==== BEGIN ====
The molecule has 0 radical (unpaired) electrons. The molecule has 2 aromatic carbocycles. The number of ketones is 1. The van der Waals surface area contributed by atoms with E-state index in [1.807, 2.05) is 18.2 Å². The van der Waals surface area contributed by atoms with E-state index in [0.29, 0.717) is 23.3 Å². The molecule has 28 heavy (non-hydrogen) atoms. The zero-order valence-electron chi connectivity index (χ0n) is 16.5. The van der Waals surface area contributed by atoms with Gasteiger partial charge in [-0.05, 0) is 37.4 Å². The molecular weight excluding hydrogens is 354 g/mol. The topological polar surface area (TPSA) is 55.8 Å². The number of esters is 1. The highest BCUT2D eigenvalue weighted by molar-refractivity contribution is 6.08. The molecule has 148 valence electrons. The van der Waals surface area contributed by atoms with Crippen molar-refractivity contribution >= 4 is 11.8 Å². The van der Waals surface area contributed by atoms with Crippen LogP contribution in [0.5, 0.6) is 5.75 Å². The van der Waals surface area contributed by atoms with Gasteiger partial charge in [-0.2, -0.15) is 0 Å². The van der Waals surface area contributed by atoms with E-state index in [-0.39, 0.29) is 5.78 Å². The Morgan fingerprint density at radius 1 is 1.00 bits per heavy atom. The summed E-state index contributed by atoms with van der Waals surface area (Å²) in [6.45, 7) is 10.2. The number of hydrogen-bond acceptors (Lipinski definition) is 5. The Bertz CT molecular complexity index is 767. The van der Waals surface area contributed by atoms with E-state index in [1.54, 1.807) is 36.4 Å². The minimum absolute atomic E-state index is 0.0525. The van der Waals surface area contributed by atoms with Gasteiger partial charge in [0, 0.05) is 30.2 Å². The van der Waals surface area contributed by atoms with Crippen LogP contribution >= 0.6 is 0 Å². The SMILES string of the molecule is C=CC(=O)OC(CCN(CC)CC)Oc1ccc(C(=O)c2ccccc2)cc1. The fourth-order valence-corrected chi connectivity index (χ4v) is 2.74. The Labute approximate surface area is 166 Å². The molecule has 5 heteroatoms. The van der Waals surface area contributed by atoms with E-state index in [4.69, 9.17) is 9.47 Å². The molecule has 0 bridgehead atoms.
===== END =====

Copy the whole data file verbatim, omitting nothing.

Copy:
The molecule has 0 radical (unpaired) electrons. The molecule has 2 aromatic carbocycles. The number of ketones is 1. The van der Waals surface area contributed by atoms with E-state index in [1.807, 2.05) is 18.2 Å². The van der Waals surface area contributed by atoms with E-state index in [0.29, 0.717) is 23.3 Å². The molecule has 28 heavy (non-hydrogen) atoms. The zero-order valence-electron chi connectivity index (χ0n) is 16.5. The van der Waals surface area contributed by atoms with Gasteiger partial charge in [-0.05, 0) is 37.4 Å². The molecular weight excluding hydrogens is 354 g/mol. The topological polar surface area (TPSA) is 55.8 Å². The number of esters is 1. The highest BCUT2D eigenvalue weighted by molar-refractivity contribution is 6.08. The molecule has 148 valence electrons. The van der Waals surface area contributed by atoms with Crippen molar-refractivity contribution >= 4 is 11.8 Å². The van der Waals surface area contributed by atoms with Crippen LogP contribution in [0.5, 0.6) is 5.75 Å². The van der Waals surface area contributed by atoms with Gasteiger partial charge in [-0.2, -0.15) is 0 Å². The van der Waals surface area contributed by atoms with E-state index in [-0.39, 0.29) is 5.78 Å². The Morgan fingerprint density at radius 1 is 1.00 bits per heavy atom. The summed E-state index contributed by atoms with van der Waals surface area (Å²) in [6.45, 7) is 10.2. The number of hydrogen-bond acceptors (Lipinski definition) is 5. The Bertz CT molecular complexity index is 767. The van der Waals surface area contributed by atoms with E-state index in [1.54, 1.807) is 36.4 Å². The minimum absolute atomic E-state index is 0.0525. The van der Waals surface area contributed by atoms with Gasteiger partial charge in [0, 0.05) is 30.2 Å². The van der Waals surface area contributed by atoms with Crippen LogP contribution >= 0.6 is 0 Å². The SMILES string of the molecule is C=CC(=O)OC(CCN(CC)CC)Oc1ccc(C(=O)c2ccccc2)cc1. The fourth-order valence-corrected chi connectivity index (χ4v) is 2.74. The Labute approximate surface area is 166 Å². The molecule has 5 heteroatoms. The van der Waals surface area contributed by atoms with E-state index in [4.69, 9.17) is 9.47 Å². The molecule has 0 bridgehead atoms.